...It was my turn to fling the stick, so I chucked it, grabbed a branch, and swung onto it. As I rose to stand on it, there was a sharp crack, the branch broke, and I fell with it...

Continuing his engaging account of growing up in East Africa, Kersi Rustomji tells of a life-changing accident.

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July 21, 2013

35 - Sad Days

Kersi Rustomji tells of the loss of a beloved brother.

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July 14, 2013

34 - Our Cave

...The real thrill for us was what we called our cave. In the rocky outcrop at the rear of the village, there was a wide overhang about twenty meters high. The overhang went in a few meters, and provided shelter and a lookout, for the village boys who tended the clan goats...

Kersi Rustomji continues his enchanting must-read account of his boyhood days in East Africa.

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July 07, 2013

33 - An Invitation And A Town Party

...All the school kids who had gathered at the front called out, waved, and whistled, as did the people behind them. There was a whole sea of town’s people stretching before us and the cheering was like at a soccer match...

Continuing his enchanting account of growing up in East Africa, Kersi Rustomji recalls one of the most important days in his life.

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33 - An Invitation And A Town Party

...All the school kids who had gathered at the front called out, waved, and whistled, as did the people behind them. There was a whole sea of town’s people stretching before us and the cheering was like at a soccer match...

Continuing his enchanting account of growing up in East Africa, Kersi Rustomji recalls one of the most important days in his life.

Continue reading "33 - An Invitation And A Town Party" »

June 30, 2013

32 - Empire and Gandhi

"Growing up under the British rule had some strange influences on us. At school, we had to study both the Indian history as well as that of the Empire. We had to learn two languages and literatures, English and Gujrati, an Indian language, as well as all the other subjects, all taught in English after third grade. Similarly, two different cultures and thoughts influenced us. As British subjects, we did all the right things, befitting loyal subjects of the Empire,'' writes Kersi Rustomji.

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June 23, 2013

31 - Mandir And Masjid

...All celebrated and enjoyed the various religious festive days, except the Europeans, who attended only the very formal gatherings, to which they were invited. Everybody else joined in, irrespective of his or her faith...

Kersi Rustomji, continuing his delightful account of growing up in Est Africa, tells of different faiths and their celebrations.

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June 16, 2013

30 - Saidia Maskini

Continuing his enthralling account of growing up in East Africa, Kersi Rustomji recalls alms seekers who camde to the house.

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June 09, 2013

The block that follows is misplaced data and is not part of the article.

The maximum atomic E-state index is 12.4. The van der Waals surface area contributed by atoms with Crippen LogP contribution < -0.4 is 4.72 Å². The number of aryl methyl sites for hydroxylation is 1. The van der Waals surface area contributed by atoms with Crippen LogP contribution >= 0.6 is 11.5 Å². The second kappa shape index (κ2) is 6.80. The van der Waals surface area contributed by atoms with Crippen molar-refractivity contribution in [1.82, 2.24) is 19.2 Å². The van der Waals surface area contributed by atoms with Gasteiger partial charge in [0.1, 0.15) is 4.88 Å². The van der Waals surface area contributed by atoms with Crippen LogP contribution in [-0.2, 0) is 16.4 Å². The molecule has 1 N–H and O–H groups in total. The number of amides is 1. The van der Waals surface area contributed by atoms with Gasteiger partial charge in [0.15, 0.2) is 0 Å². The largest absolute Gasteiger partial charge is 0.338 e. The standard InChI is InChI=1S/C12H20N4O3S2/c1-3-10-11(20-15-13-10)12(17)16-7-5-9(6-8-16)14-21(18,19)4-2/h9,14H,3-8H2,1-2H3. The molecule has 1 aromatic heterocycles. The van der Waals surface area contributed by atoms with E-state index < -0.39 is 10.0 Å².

29 Mandazi and Maskin

Continuing his entrancing account of his boyhood in East Africa Kersi Rustomji tells of tasty treats.

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June 02, 2013

28 - Pillipilli bin Pesa

...there came a loud bang from the house, and a few moments later Dhall Singh emerged with the thief. Like a listless doll, loose limbed, the intruder was dangling against Dhall Singh, who had the poor fellow in a very tight bear hug...

Kersi Rustomji continues his enthralling account of growing up in East Africa.

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May 26, 2013

27 - Simba the Lion

Continuing his life-enhancing account of growing up in East Africa, Kersi Rustomji recalls how he was taught the arts of hunting and trapping.

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May 19, 2013

26 - Ngoma And A Hunt

"On the last Saturday of every month, all the tribal people working in or around the town held a ngoma, a night of dance and songs,'' writes Kersi Rustomji, recalling his early days in East Africa.

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May 12, 2013

25 - Mtumbwi Rides

...The fishermen who owned the canoes were very friendly and allowed children to play on the anchored or tied boats. We used these to fish from as it allowed us to get farther from the shore....

Kersi Rustomji continues his enchanting and never-to-be-forgotten account of growing up in East Africa.

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May 05, 2013

24 - The Water Pump

...There was intense excitement as well some fear as we peered into the room below. We could see the big wheel on the old rusty machinery and some papers on the floor. Embedded into the wall beneath us we saw metal rungs and we jostled about unsure if we wanted to climb down. Finally, I agreed to get down first and look around...

Kersi Rustomji recalls with vivid and entertaining accuracy his boyhood experiences in East Africa.

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April 28, 2013